GHG mitigation of agricultural peatlands requires coherent policies

Kristiina Regina*, Arif Budiman, Mogens H. Greve, Arne Gronlund, Asa Kasimir, Heikki Lehtonen, Soren O. Petersen, Pete Smith, Henk Wosten

*Corresponding author for this work

Research output: Contribution to journalArticle

11 Citations (Scopus)
7 Downloads (Pure)

Abstract

As soon as peat soil is drained for agricultural production, the peat starts to degrade, which causes emissions to the atmosphere. In countries with large peatland areas, the GHG mitigation potential related to management of these soils is often estimated as the highest amongst the measures available in agriculture. Although the facts are well known, the policies leading to diminished emissions are often difficult to implement. We have analysed the reasons why the mitigation potential is not fully utilized and what could be done better in national implementation of climate policies. Four cases are used to illustrate the necessary steps to reach mitigation targets: determining the amount and properties of peat soils, estimating the potential, costs and feasibility of the mitigation measures, and selecting and implementing the best measures. A common feature for all of the cases was that national and international climate policies have increased the public interest in GHG emissions from peat soils and increased the pressure for mitigation. Basically the same factors restrict the implementation of mitigation measures in all countries with significant peat soil areas. The most important of these is lack of policy coherence, e.g. ignoring climate policies when planning land use or agricultural policies. We conclude that GHG mitigation is achieved only if other policies, especially national regulations and strategies, are in line with climate policies.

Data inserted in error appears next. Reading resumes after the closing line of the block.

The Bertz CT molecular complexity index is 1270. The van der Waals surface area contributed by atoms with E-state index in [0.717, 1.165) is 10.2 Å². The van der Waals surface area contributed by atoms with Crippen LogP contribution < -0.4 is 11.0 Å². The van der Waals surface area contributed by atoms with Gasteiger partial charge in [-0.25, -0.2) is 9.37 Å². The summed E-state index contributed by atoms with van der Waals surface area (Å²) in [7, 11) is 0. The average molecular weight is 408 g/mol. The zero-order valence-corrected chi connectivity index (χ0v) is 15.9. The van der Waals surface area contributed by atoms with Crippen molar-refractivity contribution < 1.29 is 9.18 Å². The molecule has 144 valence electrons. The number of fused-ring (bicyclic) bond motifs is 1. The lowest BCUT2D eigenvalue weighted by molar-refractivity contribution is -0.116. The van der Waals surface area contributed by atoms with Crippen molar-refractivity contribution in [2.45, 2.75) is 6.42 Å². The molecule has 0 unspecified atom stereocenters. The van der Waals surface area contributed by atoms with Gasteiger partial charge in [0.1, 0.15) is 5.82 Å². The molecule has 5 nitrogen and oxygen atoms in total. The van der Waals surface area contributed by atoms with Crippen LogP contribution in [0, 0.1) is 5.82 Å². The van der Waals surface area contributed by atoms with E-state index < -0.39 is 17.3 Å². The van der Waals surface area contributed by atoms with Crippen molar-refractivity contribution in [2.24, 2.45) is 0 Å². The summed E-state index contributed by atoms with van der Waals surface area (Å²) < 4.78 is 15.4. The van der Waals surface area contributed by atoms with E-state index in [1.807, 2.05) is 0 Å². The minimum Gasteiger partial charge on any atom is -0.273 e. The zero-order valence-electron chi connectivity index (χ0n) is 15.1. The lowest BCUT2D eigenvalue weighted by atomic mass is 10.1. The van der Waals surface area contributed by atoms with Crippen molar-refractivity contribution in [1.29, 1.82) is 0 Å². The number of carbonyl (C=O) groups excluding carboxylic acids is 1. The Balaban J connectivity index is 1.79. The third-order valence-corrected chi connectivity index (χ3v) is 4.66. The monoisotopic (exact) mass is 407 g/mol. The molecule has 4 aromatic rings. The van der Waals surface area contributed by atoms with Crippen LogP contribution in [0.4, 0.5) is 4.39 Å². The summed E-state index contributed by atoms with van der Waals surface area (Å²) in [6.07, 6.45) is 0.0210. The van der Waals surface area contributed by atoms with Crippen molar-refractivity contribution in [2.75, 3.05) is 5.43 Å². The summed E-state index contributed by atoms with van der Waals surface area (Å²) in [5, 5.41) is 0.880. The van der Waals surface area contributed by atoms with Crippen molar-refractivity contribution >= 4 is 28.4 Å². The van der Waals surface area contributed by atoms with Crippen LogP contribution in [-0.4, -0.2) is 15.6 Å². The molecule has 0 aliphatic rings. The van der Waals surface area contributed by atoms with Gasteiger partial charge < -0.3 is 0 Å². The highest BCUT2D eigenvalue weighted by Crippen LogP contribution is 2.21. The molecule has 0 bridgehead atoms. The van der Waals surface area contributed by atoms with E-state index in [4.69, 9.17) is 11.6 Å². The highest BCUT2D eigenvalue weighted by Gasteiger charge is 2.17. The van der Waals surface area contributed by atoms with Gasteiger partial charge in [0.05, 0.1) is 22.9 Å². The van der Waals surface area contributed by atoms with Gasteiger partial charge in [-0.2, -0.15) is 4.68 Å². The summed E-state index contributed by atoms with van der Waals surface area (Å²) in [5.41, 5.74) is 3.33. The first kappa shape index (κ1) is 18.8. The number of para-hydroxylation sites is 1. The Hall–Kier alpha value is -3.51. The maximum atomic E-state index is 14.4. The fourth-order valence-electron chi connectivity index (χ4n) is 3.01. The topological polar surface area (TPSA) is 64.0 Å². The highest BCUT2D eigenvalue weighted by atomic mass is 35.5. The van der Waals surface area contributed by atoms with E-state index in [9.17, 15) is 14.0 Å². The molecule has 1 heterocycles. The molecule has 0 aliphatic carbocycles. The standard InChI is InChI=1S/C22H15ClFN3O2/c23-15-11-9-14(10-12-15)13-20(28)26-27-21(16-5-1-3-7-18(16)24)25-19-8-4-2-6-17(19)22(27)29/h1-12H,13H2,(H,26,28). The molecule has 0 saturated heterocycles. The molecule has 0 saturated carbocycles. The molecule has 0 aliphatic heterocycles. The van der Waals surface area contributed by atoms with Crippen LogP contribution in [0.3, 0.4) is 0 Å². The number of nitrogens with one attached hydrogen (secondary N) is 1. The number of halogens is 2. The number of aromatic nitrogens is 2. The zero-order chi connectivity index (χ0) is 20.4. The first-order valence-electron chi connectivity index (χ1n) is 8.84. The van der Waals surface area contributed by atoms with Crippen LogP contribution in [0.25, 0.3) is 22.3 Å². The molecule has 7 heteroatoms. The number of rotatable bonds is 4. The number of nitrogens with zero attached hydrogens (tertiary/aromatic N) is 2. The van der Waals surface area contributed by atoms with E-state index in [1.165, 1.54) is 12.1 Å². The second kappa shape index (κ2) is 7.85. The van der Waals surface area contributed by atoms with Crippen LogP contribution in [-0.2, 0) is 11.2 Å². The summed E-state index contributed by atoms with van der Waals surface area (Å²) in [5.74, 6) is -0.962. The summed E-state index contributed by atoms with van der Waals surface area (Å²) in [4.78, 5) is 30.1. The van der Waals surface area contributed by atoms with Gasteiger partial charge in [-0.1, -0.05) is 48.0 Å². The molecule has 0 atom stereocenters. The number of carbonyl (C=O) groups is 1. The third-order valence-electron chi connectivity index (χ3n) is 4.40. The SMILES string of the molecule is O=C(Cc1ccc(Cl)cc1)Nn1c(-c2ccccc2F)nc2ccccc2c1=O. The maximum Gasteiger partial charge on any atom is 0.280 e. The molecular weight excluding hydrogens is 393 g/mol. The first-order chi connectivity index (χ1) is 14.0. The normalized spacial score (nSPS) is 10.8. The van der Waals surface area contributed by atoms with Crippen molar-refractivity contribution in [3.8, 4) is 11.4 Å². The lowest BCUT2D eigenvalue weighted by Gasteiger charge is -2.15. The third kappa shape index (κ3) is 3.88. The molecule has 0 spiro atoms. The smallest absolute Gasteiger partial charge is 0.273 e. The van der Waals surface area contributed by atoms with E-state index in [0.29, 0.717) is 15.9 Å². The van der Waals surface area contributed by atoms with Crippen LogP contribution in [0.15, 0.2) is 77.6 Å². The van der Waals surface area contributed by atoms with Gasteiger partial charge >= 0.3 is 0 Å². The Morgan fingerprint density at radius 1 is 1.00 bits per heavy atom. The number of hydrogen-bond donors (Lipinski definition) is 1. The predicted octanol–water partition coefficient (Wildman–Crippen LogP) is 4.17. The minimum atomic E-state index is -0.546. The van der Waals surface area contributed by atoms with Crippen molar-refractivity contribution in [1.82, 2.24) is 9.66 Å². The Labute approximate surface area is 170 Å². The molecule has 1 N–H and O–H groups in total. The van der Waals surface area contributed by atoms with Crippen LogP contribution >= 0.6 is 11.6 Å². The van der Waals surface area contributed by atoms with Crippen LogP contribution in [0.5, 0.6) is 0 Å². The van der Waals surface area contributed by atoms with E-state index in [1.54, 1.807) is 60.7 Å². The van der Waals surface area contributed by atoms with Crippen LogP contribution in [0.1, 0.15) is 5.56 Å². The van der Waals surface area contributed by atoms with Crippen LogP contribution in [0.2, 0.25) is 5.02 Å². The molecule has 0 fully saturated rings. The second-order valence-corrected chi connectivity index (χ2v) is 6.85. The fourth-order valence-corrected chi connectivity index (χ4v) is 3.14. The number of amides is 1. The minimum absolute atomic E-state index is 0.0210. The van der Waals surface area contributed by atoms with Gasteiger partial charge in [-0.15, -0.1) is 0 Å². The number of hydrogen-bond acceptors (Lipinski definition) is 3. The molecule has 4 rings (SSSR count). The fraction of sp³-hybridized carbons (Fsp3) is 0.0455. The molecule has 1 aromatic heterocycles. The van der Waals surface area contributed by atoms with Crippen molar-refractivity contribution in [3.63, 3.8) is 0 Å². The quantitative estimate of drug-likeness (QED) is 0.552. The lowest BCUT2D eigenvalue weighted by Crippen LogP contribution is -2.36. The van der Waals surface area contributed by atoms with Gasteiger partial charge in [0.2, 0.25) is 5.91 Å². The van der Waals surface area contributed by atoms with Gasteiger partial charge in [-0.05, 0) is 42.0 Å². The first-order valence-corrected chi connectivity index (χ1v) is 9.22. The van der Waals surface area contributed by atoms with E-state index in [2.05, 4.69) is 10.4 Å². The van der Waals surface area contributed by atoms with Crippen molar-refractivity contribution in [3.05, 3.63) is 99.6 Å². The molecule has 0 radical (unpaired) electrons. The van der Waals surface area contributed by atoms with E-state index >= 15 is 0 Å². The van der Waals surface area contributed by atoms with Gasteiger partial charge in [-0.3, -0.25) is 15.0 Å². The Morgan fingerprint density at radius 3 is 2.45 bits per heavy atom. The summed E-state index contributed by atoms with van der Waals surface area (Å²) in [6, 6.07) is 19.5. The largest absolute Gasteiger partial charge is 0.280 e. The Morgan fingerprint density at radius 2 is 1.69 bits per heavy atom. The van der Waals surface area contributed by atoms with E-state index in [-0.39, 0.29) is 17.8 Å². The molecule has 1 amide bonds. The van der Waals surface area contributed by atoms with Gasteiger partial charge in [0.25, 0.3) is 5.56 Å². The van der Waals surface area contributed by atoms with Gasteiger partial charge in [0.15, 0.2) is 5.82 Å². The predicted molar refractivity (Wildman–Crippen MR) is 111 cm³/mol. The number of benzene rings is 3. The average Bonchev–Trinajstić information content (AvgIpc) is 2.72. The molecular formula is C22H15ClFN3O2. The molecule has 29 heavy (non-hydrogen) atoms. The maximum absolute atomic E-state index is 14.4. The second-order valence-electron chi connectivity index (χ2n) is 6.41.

Policy relevance

Agricultural peat soils could be used to help reach GHG mitigation goals in many countries, but the full potential of mitigation of peat soils is not used. Although peatland cultivation inevitably leads to loss of the whole peat layer and high emissions, there are few incentives or regulation to effectively minimize these losses. This article discusses the possibilities to reduce GHG emissions from agricultural peat soils, with specific emphasis on the barriers of implementing mitigation measures nationally. The lessons learned from the selected cases emphasize the role of all policy makers and their cooperation in planning coherent policies for achieving the goals determined by climate policies.

Original languageEnglish
Pages (from-to)522-541
Number of pages20
JournalClimate policy
Volume16
Issue number4
Early online date24 Mar 2015
DOIs
Publication statusPublished - 2016

Keywords

  • policies
  • peat
  • agriculture